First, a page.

European Antibiotic Awareness Day 18.11.2008 Antibiotics are to be used responsibly for the treatment of animals also
Antibiotics are also used for the treatment of animals
The National Agency for Medicines has monitored the consumption of antibiotics used for the treatment of animals since 1995. The amount of veterinary antibiotics used in Finland decreased at the end of the 1990s. The reduced consumption was most of all brought about by eradicating of infectious diseases and by improvements to the health care of production animals. Since 2003, however, the total consumption has increased by more than 15%.
Along with Sweden and Norway, Finland belongs to the group of countries where the narrow-spectrum antibiotic, penicillin, is the most widely used antibiotic. Animals elsewhere in Europe, especially pigs, are given mainly broad-spectrum tetracycline.
Narrow-spectrum antibiotics induce less resistance to antibiotics than broad-spectrum antibiotics. Narrow-spectrum antibiotics affect the body’s normal microbiota, especially that of the intestinal tract. Mass medication of animals is considerably more common in elsewhere Europe than in the Nordic countries. In Great Britain, for example, 90% of the antibiotics are administered as mass medication, while the share in Finland is 20%.
Antibiotic resistance status has been good in Finland
The antibiotic resistance status of bacteria isolated from animals has mainly been good in Finland when compared internationally.
Zoonotic bacteria, for example salmonella and campylobacter, cause diseases in both animals and humans. In Finland salmonella is only rarely found in production animals or food of animal origin. The studied strains have generally been very sensitive to antibiotics. Even campylobacter is found to have very little resistance when compared internationally. Methicillin-resistant Staphylococcus aureus (MRSA) has so far been found in animals in isolated cases and in two epidemics at a horse hospital.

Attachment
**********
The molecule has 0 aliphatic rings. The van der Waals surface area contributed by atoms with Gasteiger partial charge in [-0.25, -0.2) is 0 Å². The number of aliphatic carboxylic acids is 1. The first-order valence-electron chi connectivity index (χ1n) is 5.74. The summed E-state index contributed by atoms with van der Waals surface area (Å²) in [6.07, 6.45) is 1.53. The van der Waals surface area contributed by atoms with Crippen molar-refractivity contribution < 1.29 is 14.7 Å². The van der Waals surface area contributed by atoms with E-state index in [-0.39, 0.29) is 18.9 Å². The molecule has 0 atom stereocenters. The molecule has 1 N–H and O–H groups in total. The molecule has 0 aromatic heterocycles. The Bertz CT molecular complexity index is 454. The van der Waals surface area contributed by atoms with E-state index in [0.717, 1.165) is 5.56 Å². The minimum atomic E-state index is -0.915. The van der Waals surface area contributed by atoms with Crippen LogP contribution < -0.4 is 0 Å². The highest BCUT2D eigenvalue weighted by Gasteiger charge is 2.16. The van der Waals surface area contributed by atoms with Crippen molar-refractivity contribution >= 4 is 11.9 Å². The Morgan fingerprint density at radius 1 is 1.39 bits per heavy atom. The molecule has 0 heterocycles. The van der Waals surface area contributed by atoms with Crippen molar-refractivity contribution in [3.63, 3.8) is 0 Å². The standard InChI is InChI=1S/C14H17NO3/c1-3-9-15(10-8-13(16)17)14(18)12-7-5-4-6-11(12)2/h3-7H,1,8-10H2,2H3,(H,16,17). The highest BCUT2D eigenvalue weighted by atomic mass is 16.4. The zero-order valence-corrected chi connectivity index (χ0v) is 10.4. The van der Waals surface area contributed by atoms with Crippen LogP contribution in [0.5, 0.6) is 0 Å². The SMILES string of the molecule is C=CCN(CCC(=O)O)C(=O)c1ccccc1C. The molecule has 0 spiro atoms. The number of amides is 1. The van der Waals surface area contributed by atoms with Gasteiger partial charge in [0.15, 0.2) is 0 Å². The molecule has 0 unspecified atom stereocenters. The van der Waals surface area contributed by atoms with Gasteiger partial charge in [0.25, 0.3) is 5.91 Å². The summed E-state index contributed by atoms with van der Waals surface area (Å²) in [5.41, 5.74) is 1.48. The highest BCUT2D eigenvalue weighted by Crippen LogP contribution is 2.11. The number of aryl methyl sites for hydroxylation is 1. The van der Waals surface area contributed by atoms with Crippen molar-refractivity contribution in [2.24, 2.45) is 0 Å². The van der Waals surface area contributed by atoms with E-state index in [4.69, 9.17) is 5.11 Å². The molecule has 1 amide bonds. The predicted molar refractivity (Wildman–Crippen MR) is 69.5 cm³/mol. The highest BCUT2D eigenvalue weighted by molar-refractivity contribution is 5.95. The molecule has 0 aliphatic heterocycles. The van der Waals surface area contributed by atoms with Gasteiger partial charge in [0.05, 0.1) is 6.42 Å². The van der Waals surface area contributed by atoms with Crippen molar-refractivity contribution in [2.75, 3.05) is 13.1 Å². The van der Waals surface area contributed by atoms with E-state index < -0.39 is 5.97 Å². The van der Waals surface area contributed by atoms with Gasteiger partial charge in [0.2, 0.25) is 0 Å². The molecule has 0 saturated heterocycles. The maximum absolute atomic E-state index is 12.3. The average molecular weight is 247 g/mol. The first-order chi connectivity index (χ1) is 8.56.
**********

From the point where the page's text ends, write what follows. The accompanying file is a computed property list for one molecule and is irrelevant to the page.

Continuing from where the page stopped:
However, the antibiotic resistance among some animal pathogenic bacteria is of concern. For example the bacteria Staphylococcus (pseud)intermedius found in dogs have been resistant to several antibiotics for more than ten years. Pets and horses have also been found to have bacteria that produce broad-spectrum Beta-lactamase ESBL.
Keeping antibiotics effective is a challenge also for veterinary medicine
We know today that the problems caused by resistant bacteria can not be overcome by developing new drugs. New drugs should possess new mechanisms of action, and the probability of discovering such medicinal substances is becoming extremely remote. The only effective means will be by the prudent use of antimicrobials and by preventing infections, especially by improving the environmental conditions and by vaccinations.
If a bacterium is resistant to many antibiotics, it can be difficult to find an efficient therapy. Antibiotics should be used specifically while taking into consideration the risks of resistance developing. The Ministry of Agriculture and Forestry issued the first recommendations for the use of antibiotics against the most significant infectious diseases in animals as early as in 1966. The recommendations are based on the disease and resistance status in Finland. A second update of the recommendations is currently underway, and Evira will give out the new recommendations in January 2009.
European Antibiotic Awareness Day:
Consumption of antimicrobials used by animals:
For more information please contact:
Senior Officer Henriette Helin-Soilevaara, Evira, tel. 020 77 24224, use of antibiotics for animals, recommendations for antimicrobials
Veterinary Officer Katariina Kivilahti-Mäntylä, National Agency for Medicines, tel. 09 47334 285, consumption figures for veterinary medicinal products
Senior Researcher Anna-Liisa Myllyniemi, Evira, tel. 020 77 24451, resistance status of bacteria isolated from animals